The biggest concern that investors and advisors had was that Cloudflare’s solution, which was originally focused on securing websites, would introduce latency. The team became obsessed with stamping out latency anywhere in the system. In June 2010, Cloudflare quietly launched a private beta to select members of the Project Honey Pot community. The whole team held their breath. Then something surprising happened. Users began writing in that not only was Cloudflare protecting them against online bad guys, but their sites were loading, on average, 30% faster. The efficiency of Cloudflare’s system, the layer of caching for static resources, and the fact that Cloudflare was taking so much garbage traffic off its user’s sites meant Cloudflare not only offered security, it also offered incredible performance.

From the first discussions of Cloudflare back on the Harvard Business School’s campus in 2009, the plan was always to launch at TechCrunch. On September 27, 2010, Cloudflare did just that. The entire Cloudflare team gathered in an auditorium in downtown San Francisco at TechCrunch Disrupt. Early beta users were excited about finally being able to talk about the cool service they’d been using for months. And Matthew and Michelle stepped on stage to announce to the world Cloudflare’s launch. Since then, Cloudflare has launched dozens of products and hundreds of features over the course of 6 years, opened 6 offices across 3 countries, and brought 200 data centers online. All of these efforts have brought Cloudflare's benefits: security, performance, reliability and insights, to millions of customers around the globe.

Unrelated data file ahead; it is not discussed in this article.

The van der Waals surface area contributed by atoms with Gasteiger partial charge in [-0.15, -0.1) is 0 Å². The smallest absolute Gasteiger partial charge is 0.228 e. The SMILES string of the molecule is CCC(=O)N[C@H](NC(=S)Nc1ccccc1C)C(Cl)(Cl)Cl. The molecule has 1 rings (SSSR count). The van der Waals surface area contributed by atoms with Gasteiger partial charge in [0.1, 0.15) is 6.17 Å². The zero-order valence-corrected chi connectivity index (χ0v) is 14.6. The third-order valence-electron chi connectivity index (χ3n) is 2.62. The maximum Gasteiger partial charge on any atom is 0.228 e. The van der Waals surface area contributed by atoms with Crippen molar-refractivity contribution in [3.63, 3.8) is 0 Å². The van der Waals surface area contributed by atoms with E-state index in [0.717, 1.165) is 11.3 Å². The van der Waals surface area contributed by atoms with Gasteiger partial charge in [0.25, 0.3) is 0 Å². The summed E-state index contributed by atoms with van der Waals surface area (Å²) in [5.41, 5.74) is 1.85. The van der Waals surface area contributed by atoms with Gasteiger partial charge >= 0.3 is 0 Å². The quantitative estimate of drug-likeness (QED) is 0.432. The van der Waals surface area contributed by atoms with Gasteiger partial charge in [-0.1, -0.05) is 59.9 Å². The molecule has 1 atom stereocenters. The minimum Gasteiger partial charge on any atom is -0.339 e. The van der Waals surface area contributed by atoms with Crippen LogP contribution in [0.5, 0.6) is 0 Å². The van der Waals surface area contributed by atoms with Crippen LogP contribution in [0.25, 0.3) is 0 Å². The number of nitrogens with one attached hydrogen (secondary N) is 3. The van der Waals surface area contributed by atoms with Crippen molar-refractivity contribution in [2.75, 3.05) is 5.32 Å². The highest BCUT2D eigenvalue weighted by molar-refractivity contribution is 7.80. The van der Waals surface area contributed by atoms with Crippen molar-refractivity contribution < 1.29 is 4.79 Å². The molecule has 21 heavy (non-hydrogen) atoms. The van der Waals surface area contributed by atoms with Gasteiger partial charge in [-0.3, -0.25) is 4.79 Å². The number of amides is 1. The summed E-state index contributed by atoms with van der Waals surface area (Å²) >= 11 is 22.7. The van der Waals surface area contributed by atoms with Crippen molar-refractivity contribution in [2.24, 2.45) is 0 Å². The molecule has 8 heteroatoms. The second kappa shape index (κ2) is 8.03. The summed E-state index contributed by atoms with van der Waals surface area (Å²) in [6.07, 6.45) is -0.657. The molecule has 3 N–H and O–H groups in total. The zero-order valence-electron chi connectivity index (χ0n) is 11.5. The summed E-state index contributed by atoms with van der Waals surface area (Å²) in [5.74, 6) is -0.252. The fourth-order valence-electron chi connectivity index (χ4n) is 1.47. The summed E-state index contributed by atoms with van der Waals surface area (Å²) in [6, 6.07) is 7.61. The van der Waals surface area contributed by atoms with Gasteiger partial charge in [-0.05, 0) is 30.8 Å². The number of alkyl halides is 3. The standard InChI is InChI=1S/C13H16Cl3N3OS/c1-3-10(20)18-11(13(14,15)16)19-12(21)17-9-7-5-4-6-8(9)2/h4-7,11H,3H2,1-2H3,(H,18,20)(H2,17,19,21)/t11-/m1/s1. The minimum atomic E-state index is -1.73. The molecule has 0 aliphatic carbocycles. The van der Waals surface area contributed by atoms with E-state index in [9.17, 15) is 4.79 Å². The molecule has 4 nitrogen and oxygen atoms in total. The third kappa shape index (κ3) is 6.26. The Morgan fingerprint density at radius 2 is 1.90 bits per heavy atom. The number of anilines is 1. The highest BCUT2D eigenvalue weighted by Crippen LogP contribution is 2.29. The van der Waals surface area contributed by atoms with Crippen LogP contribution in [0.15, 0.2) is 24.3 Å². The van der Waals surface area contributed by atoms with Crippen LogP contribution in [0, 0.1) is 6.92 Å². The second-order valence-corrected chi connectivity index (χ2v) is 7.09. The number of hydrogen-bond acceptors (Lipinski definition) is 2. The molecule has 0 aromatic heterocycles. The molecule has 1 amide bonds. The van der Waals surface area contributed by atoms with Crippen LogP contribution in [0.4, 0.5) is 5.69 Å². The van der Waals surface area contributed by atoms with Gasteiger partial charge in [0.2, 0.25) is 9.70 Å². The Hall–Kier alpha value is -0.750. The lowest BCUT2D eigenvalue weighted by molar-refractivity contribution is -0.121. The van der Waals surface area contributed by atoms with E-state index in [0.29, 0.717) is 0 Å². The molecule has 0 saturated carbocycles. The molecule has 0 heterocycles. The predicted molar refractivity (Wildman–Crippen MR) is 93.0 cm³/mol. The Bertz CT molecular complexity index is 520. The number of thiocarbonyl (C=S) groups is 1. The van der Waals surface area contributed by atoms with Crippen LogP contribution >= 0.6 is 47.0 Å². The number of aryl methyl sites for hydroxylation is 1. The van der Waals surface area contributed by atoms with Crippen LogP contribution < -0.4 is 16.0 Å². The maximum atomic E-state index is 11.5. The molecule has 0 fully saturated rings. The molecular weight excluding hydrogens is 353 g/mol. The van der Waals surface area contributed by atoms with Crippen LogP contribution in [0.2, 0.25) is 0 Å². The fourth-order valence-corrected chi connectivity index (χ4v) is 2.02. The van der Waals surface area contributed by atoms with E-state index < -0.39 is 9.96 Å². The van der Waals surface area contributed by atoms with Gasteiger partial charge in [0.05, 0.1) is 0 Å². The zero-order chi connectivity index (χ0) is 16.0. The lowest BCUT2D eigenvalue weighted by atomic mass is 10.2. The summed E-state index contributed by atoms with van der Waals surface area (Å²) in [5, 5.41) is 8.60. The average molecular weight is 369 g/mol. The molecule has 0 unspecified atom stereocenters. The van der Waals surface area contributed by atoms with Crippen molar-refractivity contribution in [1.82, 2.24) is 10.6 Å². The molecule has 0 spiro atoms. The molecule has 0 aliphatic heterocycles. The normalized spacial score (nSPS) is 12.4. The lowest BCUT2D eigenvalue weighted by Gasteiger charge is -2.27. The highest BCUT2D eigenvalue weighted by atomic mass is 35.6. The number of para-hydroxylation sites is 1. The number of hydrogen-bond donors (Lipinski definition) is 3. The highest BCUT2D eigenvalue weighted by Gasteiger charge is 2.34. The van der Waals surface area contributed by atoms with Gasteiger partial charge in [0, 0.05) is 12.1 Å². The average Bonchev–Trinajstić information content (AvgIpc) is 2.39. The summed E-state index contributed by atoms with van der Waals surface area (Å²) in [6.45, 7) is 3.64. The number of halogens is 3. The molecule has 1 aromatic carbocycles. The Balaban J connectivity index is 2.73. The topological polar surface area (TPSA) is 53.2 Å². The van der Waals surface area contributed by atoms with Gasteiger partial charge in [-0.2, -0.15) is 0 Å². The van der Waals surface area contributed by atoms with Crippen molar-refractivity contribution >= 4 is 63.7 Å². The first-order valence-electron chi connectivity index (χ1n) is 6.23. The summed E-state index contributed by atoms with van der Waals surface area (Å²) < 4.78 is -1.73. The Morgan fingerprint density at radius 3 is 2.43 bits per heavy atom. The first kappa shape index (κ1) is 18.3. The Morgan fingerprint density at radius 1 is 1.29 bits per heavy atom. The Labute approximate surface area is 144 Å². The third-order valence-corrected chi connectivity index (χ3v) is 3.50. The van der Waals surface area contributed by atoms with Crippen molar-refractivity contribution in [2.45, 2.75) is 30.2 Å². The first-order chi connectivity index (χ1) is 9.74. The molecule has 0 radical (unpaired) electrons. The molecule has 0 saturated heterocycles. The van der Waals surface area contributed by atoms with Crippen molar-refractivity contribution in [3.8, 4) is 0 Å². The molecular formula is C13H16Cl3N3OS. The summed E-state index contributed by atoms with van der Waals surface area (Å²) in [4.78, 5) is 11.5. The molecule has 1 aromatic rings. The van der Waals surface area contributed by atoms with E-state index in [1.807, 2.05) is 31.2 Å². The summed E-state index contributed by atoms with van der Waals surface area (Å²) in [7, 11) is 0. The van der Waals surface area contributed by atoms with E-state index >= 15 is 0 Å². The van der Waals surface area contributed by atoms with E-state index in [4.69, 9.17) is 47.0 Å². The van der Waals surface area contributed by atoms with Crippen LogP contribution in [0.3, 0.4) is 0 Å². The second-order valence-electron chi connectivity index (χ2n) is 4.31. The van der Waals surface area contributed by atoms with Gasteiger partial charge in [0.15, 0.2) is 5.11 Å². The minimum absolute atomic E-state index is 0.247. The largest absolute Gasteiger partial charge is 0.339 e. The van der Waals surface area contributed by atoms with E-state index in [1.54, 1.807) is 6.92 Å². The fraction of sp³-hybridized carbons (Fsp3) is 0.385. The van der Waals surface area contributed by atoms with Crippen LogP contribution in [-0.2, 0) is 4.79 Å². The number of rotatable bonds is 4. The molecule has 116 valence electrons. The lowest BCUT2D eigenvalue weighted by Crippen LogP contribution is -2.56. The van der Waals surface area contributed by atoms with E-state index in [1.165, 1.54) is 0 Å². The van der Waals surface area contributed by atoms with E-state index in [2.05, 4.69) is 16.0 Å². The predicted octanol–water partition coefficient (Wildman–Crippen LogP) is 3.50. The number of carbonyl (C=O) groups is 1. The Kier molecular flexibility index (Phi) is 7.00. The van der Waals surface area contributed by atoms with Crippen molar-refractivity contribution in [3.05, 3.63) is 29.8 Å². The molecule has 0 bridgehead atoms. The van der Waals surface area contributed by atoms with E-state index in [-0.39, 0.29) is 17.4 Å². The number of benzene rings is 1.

To read more about what Cloudflare is working on most recently, please visit our blog or our press center.



2004年,Matthew Prince和Lee Holloway着手回答以下基本问题:“垃圾邮件来自何处?”他们两个建立了一个系统,允许拥有网站的任何人跟踪垃圾邮件发送者如何收集电子邮件地址。项目Honey Pot诞生了。

这些年来,Honey Pot项目悄然发展。 Lee灵活的体系结构适用于跟踪Web管理员面临的更多威胁。来自185个国家/地区的成千上万个网站签约参加了该项目。尽管用户喜欢Project Honey Pot的功能来跟踪在线恶意行为,但他们有一个反复的要求:不仅要跟踪坏人,还要阻止他们。


Cloudflare在Palo Alto的第一个办公室

2009年,马修(Matthew)从全职工作中休假,以从哈佛商学院获得MBA学位。在那里,他会见了Cloudflare的首席运营官Michelle Zatlyn。当Matthew提到Project Honey Pot及其令人惊叹的用户社区时,两人正在谈论。 Michelle立即意识到有机会创建一项服务,将Honey Pot项目推向新的高度:不仅跟踪Internet威胁,而且也将其阻止。同学们开始制定商业计划。

最初的业务订单之一就是想出一个名字。第一个业务计划的标题为“ Project Web Wall”,但几乎没有引起共鸣。马修(Matthew)的一位朋友建议,他们正在创建“云中的防火墙”,因此应称为Cloudflare。这个名字立即感觉正确并陷入困境。马修(Matthew)和米歇尔(Michelle)与哈佛商学院的教职员工一起完善业务计划。同时,李在业余时间制造了第一个工作原型。 2009年4月,Cloudflare赢得了著名的哈佛商学院商业计划竞赛。

Lee居住在加利福尼亚州,从HBS毕业后,Michelle和Matthew前往西方。这三位联合创始人在整个夏天都在完善Cloudflare原型。他们认为Cloudflare解决了真正的需求,并着手将Cloudflare提升到一个新的水平。 2009年11月,Cloudflare与Venrock的Ray Rothrock和Pelion Venture Partners的Carl Ledbetter共同完成了A轮融资。

Matthew Prince,Michelle Zatlyn,Lee Holloway


投资者和顾问最担心的是,最初专注于保护网站安全的Cloudflare解决方案会引入延迟。团队沉迷于消除系统中任何位置的延迟。 2010年6月,Cloudflare悄悄启动了一个私人Beta版,以选择Project Honey Pot社区的成员。整个团队屏住了呼吸。然后出乎意料的事情发生了。用户开始写作的原因不仅是Cloudflare可以保护他们免受在线坏人的侵害,而且他们的网站加载速度平均提高了30%。 Cloudflare系统的效率,静态资源的缓存层,以及Cloudflare正在从其用户站点中夺走大量垃圾流量的事实,意味着Cloudflare不仅提供安全性,而且还提供了令人难以置信的性能。

自从2009年在哈佛商学院校园内首次讨论Cloudflare以来,该计划始终是在TechCrunch上启动的。 2010年9月27日,Cloudflare做到了这一点。整个Cloudflare团队都聚集在旧金山市中心TechCrunch Disrupt的礼堂中。早期的Beta版用户很高兴终于能够谈论他们使用了几个月的酷服务。 Matthew和Michelle登上舞台,向世界宣布Cloudflare的发布。此后,Cloudflare在6年的时间里推出了数十种产品和数百种功能,在3个国家/地区开设了6个办事处,并使200个数据中心联机。所有这些努力为全球数百万客户带来了Cloudflare的好处:安全性,性能,可靠性和洞察力。